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The queens of ‘RuPaul’s Drag Race’ talk politics

By Megan Carpentier
Tuesday, May 1, 2012 15:55 EDT
 
Chad Michaels, Sharon Needles and Phi Phi O'Hara (Photograph by Megan Carpentier)

Though this season of “RuPaul’s Drag Race” was the first to feature a political competition — “Frock The Vote” — and RuPaul himself even journeyed to New Hampshire during primary season to declare himself a “one-issue candidate,” the show, like many of its reality competitors, shied away from most political proselytizing over the course of the season.

The two notable exceptions, however, were the producers’ willingness to air footage over several episodes in which the competitors discussed being bullied as kids and the occasional mention of marriage equality. Even competitor Latrice Royale, whose campaign during “Frock The Vote” was supposed to focus on AIDS policy, didn’t end up with much opportunity to expand on her platform.

That ended last night, as I sat down with Sharon Needles, Chad Michaels, Phi Phi O’Hara, Willam Belli, Latrice Royale and Madame LaQueer to talk about some of their pet issues, from marriage equality to prison reform to immigration. (The Princess also spoke to me about the importance of marriage equality and her disbelief that politicians are fighting against birth control and reproductive rights, but the footage didn’t come out.)

Watch the video below:

UPDATE: NewNowNext.com has video from the students at a NYC LGBT Youth Center talking about what seeing the finalists perform meant to them.

[Photograph by Megan Carpentier]

Where were the nerds (or the tough questions) at the White House Correspondents Dinner?

By Megan Carpentier
Monday, April 30, 2012 14:19 EDT

Reading all of the self-congratulation and humble-bragging ironic-self-deprecation from the D.C. press hordes and hangers-on as they fêted the President and themselves on Saturday evening at the so-called “Nerd Prom,” a friend said to me, “Hey, people know that #nerdprom is actually San Diego Comic Con, right?” The fact of the matter is that D.C.’s political class all but thrives on the idea that they were put-upon “nerds” in high school, because they excelled at…

 

How many more U.S. employee-sex worker scandals will pop up?

By Megan Carpentier
Friday, April 27, 2012 17:09 EDT

Between the Secret Service agents giving “advance work” a new name in Cartegena, the accusations that other agents were up to the same tricks in El Salvador and the legal suit by a “sex professional and dancer” in Brazil against the U.S. Marines and an embassy official, being an “ugly…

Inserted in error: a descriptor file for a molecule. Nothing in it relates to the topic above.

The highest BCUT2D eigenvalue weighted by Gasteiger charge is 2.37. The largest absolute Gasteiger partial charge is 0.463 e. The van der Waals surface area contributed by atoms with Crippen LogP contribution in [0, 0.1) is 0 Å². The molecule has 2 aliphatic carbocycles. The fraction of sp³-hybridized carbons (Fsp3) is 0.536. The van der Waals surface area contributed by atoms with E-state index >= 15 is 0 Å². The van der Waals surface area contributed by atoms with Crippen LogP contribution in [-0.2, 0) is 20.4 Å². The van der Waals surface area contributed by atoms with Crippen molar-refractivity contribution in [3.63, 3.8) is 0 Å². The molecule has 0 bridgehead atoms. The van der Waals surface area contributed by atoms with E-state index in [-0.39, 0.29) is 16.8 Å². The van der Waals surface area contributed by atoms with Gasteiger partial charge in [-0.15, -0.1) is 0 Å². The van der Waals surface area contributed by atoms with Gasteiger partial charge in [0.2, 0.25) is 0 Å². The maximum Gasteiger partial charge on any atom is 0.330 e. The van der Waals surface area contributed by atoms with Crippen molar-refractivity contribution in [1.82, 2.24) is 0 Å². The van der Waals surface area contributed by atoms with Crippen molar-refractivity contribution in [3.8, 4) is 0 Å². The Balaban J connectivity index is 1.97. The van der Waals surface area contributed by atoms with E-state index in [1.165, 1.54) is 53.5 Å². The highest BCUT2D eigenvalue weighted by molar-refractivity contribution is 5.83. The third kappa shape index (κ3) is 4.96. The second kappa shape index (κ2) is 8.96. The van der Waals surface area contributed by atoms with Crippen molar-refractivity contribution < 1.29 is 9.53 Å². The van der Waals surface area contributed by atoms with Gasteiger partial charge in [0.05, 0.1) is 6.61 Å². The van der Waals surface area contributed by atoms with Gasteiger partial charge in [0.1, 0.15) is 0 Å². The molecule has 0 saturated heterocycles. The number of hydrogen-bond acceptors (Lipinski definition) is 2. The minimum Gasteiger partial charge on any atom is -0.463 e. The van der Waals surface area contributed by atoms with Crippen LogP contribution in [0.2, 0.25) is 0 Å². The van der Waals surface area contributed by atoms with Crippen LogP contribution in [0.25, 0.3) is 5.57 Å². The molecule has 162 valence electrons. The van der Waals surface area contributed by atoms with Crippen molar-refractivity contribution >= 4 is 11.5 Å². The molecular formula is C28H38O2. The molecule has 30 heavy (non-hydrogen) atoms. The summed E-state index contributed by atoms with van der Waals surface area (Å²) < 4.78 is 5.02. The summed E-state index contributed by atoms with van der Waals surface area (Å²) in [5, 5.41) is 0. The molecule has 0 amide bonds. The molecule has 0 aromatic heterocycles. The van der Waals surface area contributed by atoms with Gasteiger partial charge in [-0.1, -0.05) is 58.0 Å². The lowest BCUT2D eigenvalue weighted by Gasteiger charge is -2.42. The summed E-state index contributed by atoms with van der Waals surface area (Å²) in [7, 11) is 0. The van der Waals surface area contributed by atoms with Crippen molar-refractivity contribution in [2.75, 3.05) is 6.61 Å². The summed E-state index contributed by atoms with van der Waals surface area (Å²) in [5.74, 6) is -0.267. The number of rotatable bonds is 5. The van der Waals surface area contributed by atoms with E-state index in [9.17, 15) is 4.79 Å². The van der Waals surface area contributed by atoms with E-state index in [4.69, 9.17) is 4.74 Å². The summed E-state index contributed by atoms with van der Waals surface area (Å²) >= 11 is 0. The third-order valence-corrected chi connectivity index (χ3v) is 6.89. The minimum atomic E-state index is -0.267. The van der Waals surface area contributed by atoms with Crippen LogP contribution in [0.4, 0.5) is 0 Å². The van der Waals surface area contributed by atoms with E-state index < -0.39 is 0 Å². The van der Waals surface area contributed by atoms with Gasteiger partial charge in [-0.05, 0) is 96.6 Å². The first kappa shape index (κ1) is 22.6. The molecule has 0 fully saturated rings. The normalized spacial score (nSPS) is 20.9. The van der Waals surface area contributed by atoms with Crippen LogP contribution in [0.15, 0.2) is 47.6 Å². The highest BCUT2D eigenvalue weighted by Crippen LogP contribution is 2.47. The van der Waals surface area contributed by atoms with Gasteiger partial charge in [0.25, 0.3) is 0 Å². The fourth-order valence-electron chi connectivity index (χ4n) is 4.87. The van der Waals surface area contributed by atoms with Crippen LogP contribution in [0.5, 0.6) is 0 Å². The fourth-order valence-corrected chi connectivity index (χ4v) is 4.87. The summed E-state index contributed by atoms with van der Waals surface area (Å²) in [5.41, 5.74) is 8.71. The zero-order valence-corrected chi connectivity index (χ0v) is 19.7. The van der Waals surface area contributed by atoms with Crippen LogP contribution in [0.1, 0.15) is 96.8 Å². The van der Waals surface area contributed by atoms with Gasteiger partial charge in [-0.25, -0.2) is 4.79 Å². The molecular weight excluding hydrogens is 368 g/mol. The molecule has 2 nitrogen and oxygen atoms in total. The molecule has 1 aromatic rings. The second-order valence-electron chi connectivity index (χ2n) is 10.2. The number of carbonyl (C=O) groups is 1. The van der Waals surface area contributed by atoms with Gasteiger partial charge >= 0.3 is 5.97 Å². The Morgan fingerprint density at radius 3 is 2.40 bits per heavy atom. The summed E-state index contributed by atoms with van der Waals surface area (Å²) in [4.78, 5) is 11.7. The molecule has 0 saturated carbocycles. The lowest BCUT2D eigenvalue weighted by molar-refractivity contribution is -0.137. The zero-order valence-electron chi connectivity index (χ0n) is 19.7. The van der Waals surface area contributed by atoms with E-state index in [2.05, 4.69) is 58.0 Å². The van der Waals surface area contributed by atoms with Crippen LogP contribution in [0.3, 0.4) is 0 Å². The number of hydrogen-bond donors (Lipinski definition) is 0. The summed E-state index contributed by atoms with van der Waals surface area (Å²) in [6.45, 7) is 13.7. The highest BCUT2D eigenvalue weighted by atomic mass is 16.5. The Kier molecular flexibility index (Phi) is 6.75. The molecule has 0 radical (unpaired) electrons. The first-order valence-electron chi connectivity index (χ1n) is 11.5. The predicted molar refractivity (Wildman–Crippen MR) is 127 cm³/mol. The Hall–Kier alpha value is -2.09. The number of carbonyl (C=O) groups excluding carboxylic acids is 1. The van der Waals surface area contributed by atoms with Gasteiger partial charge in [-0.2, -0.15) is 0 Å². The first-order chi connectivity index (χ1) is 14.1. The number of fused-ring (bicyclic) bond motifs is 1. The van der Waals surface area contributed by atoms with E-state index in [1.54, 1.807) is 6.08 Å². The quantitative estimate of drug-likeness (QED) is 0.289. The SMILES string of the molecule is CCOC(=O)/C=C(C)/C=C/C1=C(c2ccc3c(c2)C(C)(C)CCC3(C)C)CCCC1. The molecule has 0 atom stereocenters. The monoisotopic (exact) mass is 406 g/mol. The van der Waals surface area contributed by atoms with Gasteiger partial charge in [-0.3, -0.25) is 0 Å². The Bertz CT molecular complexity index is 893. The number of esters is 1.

Today in “Duh”: Republicans didn’t just want to beat Obama, they wanted to stonewall him

By Megan Carpentier
Thursday, April 26, 2012 17:04 EDT

For those people who somehow believed that the lack of progress on almost anything in Washington had something to do with legitimate policy disagreements on which there is legitimately no common ground, journalist Robert Draper has some surprising news: stonewalling President Obama was the GOP’s plan from the get-go. For…

 

‘Don’t Double My Rate’ doesn’t get us anywhere on student loan debt

By Kay Steiger
Wednesday, April 25, 2012 15:16 EDT

In a rare point of commonality, likely Republican nominee Mitt Romney and Democratic President Barack Obama now agree that interest rates on federal student loans should remain at 3.4 percent rather than going up to 6.7 percent on July 1 as scheduled. Yesterday, Obama got an entire room of students…

 

On a lighter note: That South Park song about viral videos and public masturbation

After publishing my piece (and video) about having a transvaginal ultrasound, a friend send me the below South Park song (based on KONY 2012 filmmaker Jason Russell’s public meltdown) as a warning about the potential consequences. I haven’t been able to get it out of my head since. ButterballsGet More:…

 

Obama’s position on same sex marriage ‘evolving’ — but may not change — in 2012

By Megan Carpentier
Tuesday, April 24, 2012 15:34 EDT

To hear many of his supporters tell it in 2008, then-candidate Barack Obama’s opposition to marriage equality and the repeal of the so-called Defense of Marriage Act (DOMA) was simply a matter of political expediency rather than personal or political preference. After the machinations in 2004 that put same-sex marriage…

 

Unsolicited advice to young writers: The internet remembers

By Megan Carpentier
Monday, April 23, 2012 14:49 EDT

It’s hard not to read a story about a young, aspiring journalist like Elizabeth Flock and not feel at least a little sorry for her. Flock, who resigned from the Washington Post last week after receiving two strong editor’s notes for first getting a story wrong and then reusing another…

 

Politicians who won’t even talk about legalizing marijuana are enormous hypocrites

By Megan Carpentier
Friday, April 20, 2012 12:07 EDT

The last three presidents admit they smoked it. Presidential candidate and former House Speaker Newt Gringrich (R-GA) called using it, “a sign we were alive and in graduate school in that era.” Former VP nominee and governor Sarah Palin (R-AK) says she did her share of it. There’s undoubtedly more…

 

Did the Mormon Church approve Mitt Romney’s flip-flops on abortion?

By Megan Carpentier
Thursday, April 19, 2012 13:13 EDT

That’s the claim made by Judith Dushku, a political science professor, feminist and church-going Mormon (and, interestingly, mother to former Buffy cast member Eliza Dushku), who is the subject of a profile by Salon’s Irin Carmon. Dushku, who used to belong to Romney’s church and co-founded the Mormon feminist journal…

 
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